Chad Dismukes
UTSA alumnus Chad Dismukes

Alumnus Chad Dismukes finds new life after accident

By Julie Cooper

(June 10, 2008)--Editor's Note: This feature first appeared in the March 2008 issue of Scene in SA Monthly and is republished courtesy of the magazine.

In May, Chad Dismukes graduated from UTSA with a master's degree in social work. His goal is to work with the disabled in an advocacy role. For the 35-year-old South Texan, it is a huge step up from where he found himself in 1996; that's when a diving accident at Boerne Lake left him a quadriplegic with a C5-C6 spinal injury and a broken neck.

"I was diving off the back of my pickup truck -- attempting a shallow dive when I slipped on the bed liner and broke my neck," he recalls. The accident left him paralyzed from the chest down. He cannot move his arms and has no dexterity or feeling in his hands. Before the dive, which he had successfully made many times before, Chad (then 23) was a paramedic. He says he was familiar with those kinds of injuries.

Chad would spend the next several months at University Hospital before eventually returning to his hometown of Harlingen and life with his parents. "I was really wanting to get back here to San Antonio," he says. His research led him to the San Antonio-based Center on Independent Living (COIL).

Established in 1985, COIL guides and assists people with physical disabilities in learning how to live independently. For Chad, assistance came in the form of helping him get a place to live and getting attendant care services lined up. There also was what he calls "psycho-social counseling" with COIL, which was assisting with social identity following his injury.

"COIL helped me to realize that I still have a voice," he says. He worked with them for about a year. "They basically taught me what I needed to know? it was take it or leave it. We've given you a base line, (now) go out there and do what you need to."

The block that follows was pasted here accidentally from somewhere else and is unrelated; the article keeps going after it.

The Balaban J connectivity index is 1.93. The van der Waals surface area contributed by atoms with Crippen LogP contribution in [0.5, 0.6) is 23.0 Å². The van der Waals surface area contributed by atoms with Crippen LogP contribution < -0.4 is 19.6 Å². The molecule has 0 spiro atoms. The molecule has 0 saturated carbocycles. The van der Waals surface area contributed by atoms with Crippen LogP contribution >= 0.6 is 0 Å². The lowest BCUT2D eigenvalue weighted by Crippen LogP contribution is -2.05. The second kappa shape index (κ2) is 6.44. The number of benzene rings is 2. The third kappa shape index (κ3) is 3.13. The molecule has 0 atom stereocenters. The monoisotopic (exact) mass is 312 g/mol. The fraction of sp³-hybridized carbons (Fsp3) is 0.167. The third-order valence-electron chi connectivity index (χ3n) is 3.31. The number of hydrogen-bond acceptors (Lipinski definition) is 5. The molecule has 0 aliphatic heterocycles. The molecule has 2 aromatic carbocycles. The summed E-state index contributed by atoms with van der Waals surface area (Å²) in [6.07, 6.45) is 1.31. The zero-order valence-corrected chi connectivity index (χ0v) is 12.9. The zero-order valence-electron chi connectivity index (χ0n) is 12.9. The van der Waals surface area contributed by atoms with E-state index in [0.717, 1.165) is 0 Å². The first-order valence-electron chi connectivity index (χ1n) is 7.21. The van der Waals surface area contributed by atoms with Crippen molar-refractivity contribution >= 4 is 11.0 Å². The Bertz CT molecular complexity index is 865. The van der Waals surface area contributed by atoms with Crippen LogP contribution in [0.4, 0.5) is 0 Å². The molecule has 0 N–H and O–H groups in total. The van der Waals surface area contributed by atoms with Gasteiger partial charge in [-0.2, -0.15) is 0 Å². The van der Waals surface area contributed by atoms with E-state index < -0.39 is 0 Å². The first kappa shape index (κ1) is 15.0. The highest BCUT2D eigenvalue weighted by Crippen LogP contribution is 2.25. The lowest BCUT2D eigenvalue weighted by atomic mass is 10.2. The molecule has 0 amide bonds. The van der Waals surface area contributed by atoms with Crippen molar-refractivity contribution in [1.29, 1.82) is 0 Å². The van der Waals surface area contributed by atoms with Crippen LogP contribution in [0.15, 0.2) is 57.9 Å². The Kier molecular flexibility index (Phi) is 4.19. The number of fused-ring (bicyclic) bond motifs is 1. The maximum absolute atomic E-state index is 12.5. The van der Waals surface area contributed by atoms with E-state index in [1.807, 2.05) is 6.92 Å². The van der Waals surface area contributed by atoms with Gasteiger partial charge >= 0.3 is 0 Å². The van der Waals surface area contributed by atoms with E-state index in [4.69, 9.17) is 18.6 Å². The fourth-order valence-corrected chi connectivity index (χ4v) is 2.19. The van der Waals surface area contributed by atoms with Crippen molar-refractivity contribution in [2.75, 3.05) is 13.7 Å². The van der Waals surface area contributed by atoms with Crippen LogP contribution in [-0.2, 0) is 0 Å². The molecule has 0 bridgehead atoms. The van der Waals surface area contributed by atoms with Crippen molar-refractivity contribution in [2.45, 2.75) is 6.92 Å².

Chad completed a bachelor's degree at UTSA in psychology and he got married. He met his wife, Sachiko, on the rehabilitation floor of University Hospital where they were both working, she as a student nurse and he as a paid consultant. They wed in 2000 and are new parents of twins, Tyler and Hannah, born Dec. 20.

Each morning, an attendant comes to his home to help out. "COIL taught me early-on how to interact with these individuals... that they are coming into your home (and) how to take the lead, how to tell them what you need? how not to be taken advantage of, and there is a lot of that out there," he says.

Chad says he lost contact with COIL until his first internship with the master's program. That program brought him back to a "joyful reunion with some of the people I had worked with." He is now working with COIL and several nonprofits in a public relations capacity on disability awareness for the City of San Antonio. Chad thinks that San Antonio rates high as an accessible city.

In the first years after his accident, Chad got around via a motorized wheelchair. That changed when he met an individual with similar injuries who used a manual wheelchair and was driving his own car.

"If he could do it, I could do it," he says. Now, when he moves, the chair moves. "People see me as an individual. A little more able."

After his master's degree, there is an internship to complete and then Chad hopes to land that job where he can help the disabled. "There are plenty of job opportunities, there is a great spinal cord floor at the VA here."

Looking back on the accident Chad says simply, "It was what it was." Looking forward he seems grateful for the help he got from COIL. "I think that it is important that independent living organizations such as COIL continue to get funding and community support. They have the hands-on knowledge for individuals with disabilities. They know what works and what doesn't work. All they do is lay a foundation down, and it is up to the individual if they use the information."


Since 1985, the Center on Independent Living (COIL) has helped hundreds of people with disabilities including military veterans to achieve and maintain independence in their communities.

For more information, call Gary Demers, COIL director of PR, Web and resource development, at (210) 671-7957.

View a YouTube video on the Center on Independent Living.

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